Eden and Oved's discovery work began with data and literature analyses through which they identified a set of 600 promising candidates. They then began evaluating these proteins in in vitro and in vivo studies using a variety of platforms including Luminex-based instruments, ELISAs, and flow cytometry.
The PLOS One study is the first large-scale study the company has published on the test. In it, they looked at 1,002 patients at different time points ranging from the first day of infection to 12 days out and across 56 different species of pathogen. They used half the patient cohort for training of their algorithm and the other half for validation, Eden said.
Jessica Colon-Franco, medical director of clinical chemistry at the Medical College of Wisconsin, noted that a key point of the study was the large number of markers the researchers looked at to arrive at their ultimate signature of three.
"There are a lot of reports out there where investigators look at groups of 10 or 15 proteins, so a strength of the study is definitely the large number of proteins they started with," she said. She suggested that this helped them discover markers beyond the usual suspects, noting that, for instance, established bacterial markers like CRP and procalcitonin did not make their final panel.
Colon-Franco, who has no relationship to the study or MeMed, also cited the good characterization of the patient cohort, noting that the study used both physician adjudication and microbiology tests to determine patient status.
She added, however, that additional studies in more heterogeneous populations would be needed.
"They included patients with a wide variety of infections, but they didn't include patients with other co-morbidities like transplant patients, immuno-compromised patients, or patients with hepatitis," she said. "When you bring this into a hospital setting, you are probably going to get a more heterogeneous population, so more studies are needed in wider and targeted populations."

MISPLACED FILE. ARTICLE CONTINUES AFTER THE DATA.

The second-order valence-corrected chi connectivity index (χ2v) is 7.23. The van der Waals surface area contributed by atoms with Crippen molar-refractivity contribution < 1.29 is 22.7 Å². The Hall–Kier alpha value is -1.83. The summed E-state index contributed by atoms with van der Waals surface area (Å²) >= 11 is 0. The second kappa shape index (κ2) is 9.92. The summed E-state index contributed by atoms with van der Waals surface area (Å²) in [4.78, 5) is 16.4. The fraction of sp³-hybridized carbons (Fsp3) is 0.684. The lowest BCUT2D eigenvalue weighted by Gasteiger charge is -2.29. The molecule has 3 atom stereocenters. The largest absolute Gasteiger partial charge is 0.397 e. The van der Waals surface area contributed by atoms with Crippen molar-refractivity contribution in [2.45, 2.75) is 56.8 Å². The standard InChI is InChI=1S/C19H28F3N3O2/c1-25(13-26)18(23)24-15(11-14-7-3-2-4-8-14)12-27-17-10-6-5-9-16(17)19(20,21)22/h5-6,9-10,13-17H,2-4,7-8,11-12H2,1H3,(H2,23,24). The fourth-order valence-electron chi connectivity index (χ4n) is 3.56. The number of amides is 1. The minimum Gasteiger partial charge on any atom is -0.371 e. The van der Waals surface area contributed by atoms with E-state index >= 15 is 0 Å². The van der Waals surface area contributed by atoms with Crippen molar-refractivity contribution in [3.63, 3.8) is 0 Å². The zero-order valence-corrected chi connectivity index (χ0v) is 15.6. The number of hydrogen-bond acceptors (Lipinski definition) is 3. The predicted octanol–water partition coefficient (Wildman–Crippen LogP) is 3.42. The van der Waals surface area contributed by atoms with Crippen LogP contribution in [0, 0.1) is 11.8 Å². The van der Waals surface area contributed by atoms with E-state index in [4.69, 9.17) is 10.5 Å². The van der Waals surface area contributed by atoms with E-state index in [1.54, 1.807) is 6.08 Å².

According to Eden, the company has several additional clinical trials planned, including a 1,200-patient trial in the EU that it will roll out toward the end of this year using funding from the European Commission.
In terms of the test's potential place in the clinical workflow, Colon-Franco said she could envision it helping guide antibiotic use in a hospital setting, particularly in the case of patients suspected of having sepsis.
Current guidelines, she noted, call for physicians to immediately place such patients on broad spectrum antibiotics. "So, let's say they start everyone on antibiotics, then when they get this [ImmunoXpert] score, they could de-escalate [antibiotic use] as needed," she said.
Antibiotic stewardship "is a great niche for this test," she added. "There is a lot of need, because [excessive antibiotics use] is related to increased costs and increased resistance, so a lot of institutions are coming up with stewardship initiatives to lower the use of antibiotics."
And some such initiatives run into challenges due to a lack of good biomarkers, Colon-Franco said, giving the example of efforts to use procalcitonin as a marker for guiding antibiotic use.
Procalcitonin "is the only [US Food and Drug Administration]-approved biomarker for sepsis," she said. "But it is very controversial because the sensitivity and specificity are around 70 percent, which is really suboptimal."
Researchers, she noted, have developed algorithms using procalcitonin to de-escalate antibiotic use, the idea being that if the marker is below a certain threshold, the likelihood of a bacterial infection is low.
Many hospital pharmacy departments, Colon-Franco said, are working to convince doctors to use procalcitonin to de-escalate antibiotic use in this way. However, "they are facing a lot of resistance from physicians who don't think [the marker] is helpful."
Better markers of bacterial infection could help with this issue, she noted.